"When you jumped off the staircase," replies Dr. Kryincov, grinning fiercely and chewing his entire bottom lip and half his chin so as not to howl with laughter. I smile too. "Bye, Dr. Kryincov."

"Bye bye, laddie. Iíll see you again sometime, and then Iíll see you." His accent and voice has changed again Ė heís a very odd man.

I walk back up the stairs, lost in thought, trying to work out whatís gone wrong with me. Itís because I can see sideways through things, thatís what it is. Iím thinking so hard I get lost and walk around the stairwell three times before climbing into my house through the empty window frame.

Cathy walks into the room. "Has he gone then, love?"

"Yes," I say, nodding to emphasise the point.

"Iím sorry love, I know you two were having fun, but I thoughtÖ maybe we could spend a bit of time together. You were always rushing off."

"Iím sorry too, Cathy. You were right."

"Thank you," she replies, smiling her happy smile once more, and her eyes floating around merrily in their sockets.

There is a sudden Voosh! noise next to me, and a yellow blur rockets through the empty window frame and lands on the old wooden table next to Cathyís car keys Ė theyíre not mine really Ė with a tremendous, thunderous, tumultuous bang.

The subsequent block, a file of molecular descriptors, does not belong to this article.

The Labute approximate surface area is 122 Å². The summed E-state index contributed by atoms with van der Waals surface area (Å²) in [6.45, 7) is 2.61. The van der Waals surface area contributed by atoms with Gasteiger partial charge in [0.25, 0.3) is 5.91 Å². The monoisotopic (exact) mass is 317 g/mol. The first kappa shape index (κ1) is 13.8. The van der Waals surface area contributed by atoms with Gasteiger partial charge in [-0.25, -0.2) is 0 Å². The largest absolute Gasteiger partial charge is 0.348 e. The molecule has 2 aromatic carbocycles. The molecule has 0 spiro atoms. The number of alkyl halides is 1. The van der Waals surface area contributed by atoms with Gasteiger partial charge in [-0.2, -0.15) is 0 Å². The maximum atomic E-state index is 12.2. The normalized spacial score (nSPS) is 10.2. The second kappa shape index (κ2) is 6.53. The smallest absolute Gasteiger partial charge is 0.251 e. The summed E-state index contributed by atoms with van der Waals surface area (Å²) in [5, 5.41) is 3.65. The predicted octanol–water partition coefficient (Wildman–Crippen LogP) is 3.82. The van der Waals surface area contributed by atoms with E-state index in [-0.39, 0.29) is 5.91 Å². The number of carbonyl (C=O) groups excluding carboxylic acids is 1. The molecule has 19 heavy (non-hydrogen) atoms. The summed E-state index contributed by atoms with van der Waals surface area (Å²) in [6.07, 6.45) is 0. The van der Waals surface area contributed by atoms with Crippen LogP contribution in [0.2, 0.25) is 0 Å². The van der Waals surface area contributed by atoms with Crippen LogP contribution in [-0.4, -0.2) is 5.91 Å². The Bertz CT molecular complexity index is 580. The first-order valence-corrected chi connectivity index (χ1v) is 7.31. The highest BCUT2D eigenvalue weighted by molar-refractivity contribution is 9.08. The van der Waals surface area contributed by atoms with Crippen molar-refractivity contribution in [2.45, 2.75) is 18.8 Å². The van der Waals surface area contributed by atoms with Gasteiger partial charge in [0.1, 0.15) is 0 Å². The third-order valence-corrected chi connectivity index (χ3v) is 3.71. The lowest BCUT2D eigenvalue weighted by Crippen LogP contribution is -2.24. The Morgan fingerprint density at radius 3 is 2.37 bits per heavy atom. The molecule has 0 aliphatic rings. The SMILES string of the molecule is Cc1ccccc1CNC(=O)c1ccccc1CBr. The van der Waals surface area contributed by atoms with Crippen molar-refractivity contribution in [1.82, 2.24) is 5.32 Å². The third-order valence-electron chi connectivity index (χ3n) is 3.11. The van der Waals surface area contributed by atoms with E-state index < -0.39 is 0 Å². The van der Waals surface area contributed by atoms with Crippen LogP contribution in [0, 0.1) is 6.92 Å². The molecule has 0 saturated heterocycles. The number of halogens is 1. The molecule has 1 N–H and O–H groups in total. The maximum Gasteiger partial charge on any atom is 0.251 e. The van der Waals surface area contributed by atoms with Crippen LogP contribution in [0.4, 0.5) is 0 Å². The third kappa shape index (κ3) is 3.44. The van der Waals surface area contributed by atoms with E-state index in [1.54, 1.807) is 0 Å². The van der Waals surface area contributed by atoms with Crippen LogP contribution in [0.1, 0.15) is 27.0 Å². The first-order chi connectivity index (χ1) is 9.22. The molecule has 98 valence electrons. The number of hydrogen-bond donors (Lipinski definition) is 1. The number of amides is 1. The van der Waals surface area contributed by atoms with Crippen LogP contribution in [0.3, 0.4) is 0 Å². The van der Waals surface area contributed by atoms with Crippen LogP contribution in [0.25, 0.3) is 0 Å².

"How did that happen!" she exclaims in shock, picking up the threadbare and slightly blackened tennis ball.

"Well," I reply, slightly desperately, "it started going down; and because it had already gone down and it was the same down as before, it had to be able to go down again. So it did and it kept on going down and couldnít stop. It worked because it did, so it did. Then it achieved escape velocity, and came through the window. Dr. Kryincov told me."

"Really?" Cathy asked, and then her eyes glazed over again, the spark of something lost once more. She put the tennis ball back on the table.

"Well, it looks lovely there," she said vacantly, grinning and giggling slightly, meaninglessly.

"Thanks Cathy," I said, smiling too. "That means a lot to me."

In a way, my life is now back to exactly how it was. Me and Cathy, happily doing what it is we do in the way that we do it. Iíve got a job, so has she. I wonder if Iíll ever see Dr. Kryincov again Ė but I have a feeling it doesnít work quite like that.

"By the way," she says as we walk together into the living room and sit down together, on the sofa so that weíre together, "Itís a bit silly, but.. I counted the stairs on each flight on the way up, like you said?"

"How many did you count to, Cathy?" I ask.

"Forty-eight. But it was weird. It was hard."

We sit in silence for a little while, just touching. Then Cathy says:

"What did the bank want?"

Öand everything is around to normal again.